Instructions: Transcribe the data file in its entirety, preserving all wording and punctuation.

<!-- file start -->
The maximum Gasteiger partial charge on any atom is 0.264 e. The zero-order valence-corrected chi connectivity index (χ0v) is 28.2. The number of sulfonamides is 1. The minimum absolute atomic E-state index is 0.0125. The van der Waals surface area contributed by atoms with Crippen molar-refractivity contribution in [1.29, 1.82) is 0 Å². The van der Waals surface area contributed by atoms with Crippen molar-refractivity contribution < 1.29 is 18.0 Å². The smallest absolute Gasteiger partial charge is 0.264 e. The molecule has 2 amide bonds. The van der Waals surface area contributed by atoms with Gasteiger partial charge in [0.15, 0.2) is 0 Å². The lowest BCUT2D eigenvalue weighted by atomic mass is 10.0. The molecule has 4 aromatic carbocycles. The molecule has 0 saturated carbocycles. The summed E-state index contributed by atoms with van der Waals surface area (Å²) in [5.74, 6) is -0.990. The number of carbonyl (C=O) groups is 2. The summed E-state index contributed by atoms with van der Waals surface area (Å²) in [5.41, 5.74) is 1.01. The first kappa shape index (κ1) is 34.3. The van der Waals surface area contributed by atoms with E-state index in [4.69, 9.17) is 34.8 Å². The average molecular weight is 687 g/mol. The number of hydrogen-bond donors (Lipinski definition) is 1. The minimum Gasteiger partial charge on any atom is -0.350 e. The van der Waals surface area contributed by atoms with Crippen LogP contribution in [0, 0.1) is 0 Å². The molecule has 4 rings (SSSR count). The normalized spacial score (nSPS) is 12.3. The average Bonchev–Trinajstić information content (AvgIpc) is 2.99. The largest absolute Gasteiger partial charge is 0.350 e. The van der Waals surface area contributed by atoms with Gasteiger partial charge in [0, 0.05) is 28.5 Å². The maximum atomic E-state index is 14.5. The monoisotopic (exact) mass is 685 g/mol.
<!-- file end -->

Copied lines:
The maximum Gasteiger partial charge on any atom is 0.264 e. The zero-order valence-corrected chi connectivity index (χ0v) is 28.2. The number of sulfonamides is 1. The minimum absolute atomic E-state index is 0.0125. The van der Waals surface area contributed by atoms with Crippen molar-refractivity contribution in [1.29, 1.82) is 0 Å². The van der Waals surface area contributed by atoms with Crippen molar-refractivity contribution < 1.29 is 18.0 Å². The smallest absolute Gasteiger partial charge is 0.264 e. The molecule has 2 amide bonds. The van der Waals surface area contributed by atoms with Gasteiger partial charge in [0.15, 0.2) is 0 Å². The lowest BCUT2D eigenvalue weighted by atomic mass is 10.0. The molecule has 4 aromatic carbocycles. The molecule has 0 saturated carbocycles. The summed E-state index contributed by atoms with van der Waals surface area (Å²) in [5.74, 6) is -0.990. The number of carbonyl (C=O) groups is 2. The summed E-state index contributed by atoms with van der Waals surface area (Å²) in [5.41, 5.74) is 1.01. The first kappa shape index (κ1) is 34.3. The van der Waals surface area contributed by atoms with E-state index in [4.69, 9.17) is 34.8 Å². The average molecular weight is 687 g/mol. The number of hydrogen-bond donors (Lipinski definition) is 1. The minimum Gasteiger partial charge on any atom is -0.350 e. The van der Waals surface area contributed by atoms with Crippen LogP contribution in [0, 0.1) is 0 Å². The molecule has 4 rings (SSSR count). The normalized spacial score (nSPS) is 12.3. The average Bonchev–Trinajstić information content (AvgIpc) is 2.99. The largest absolute Gasteiger partial charge is 0.350 e. The van der Waals surface area contributed by atoms with Gasteiger partial charge in [0, 0.05) is 28.5 Å². The maximum atomic E-state index is 14.5. The monoisotopic (exact) mass is 685 g/mol.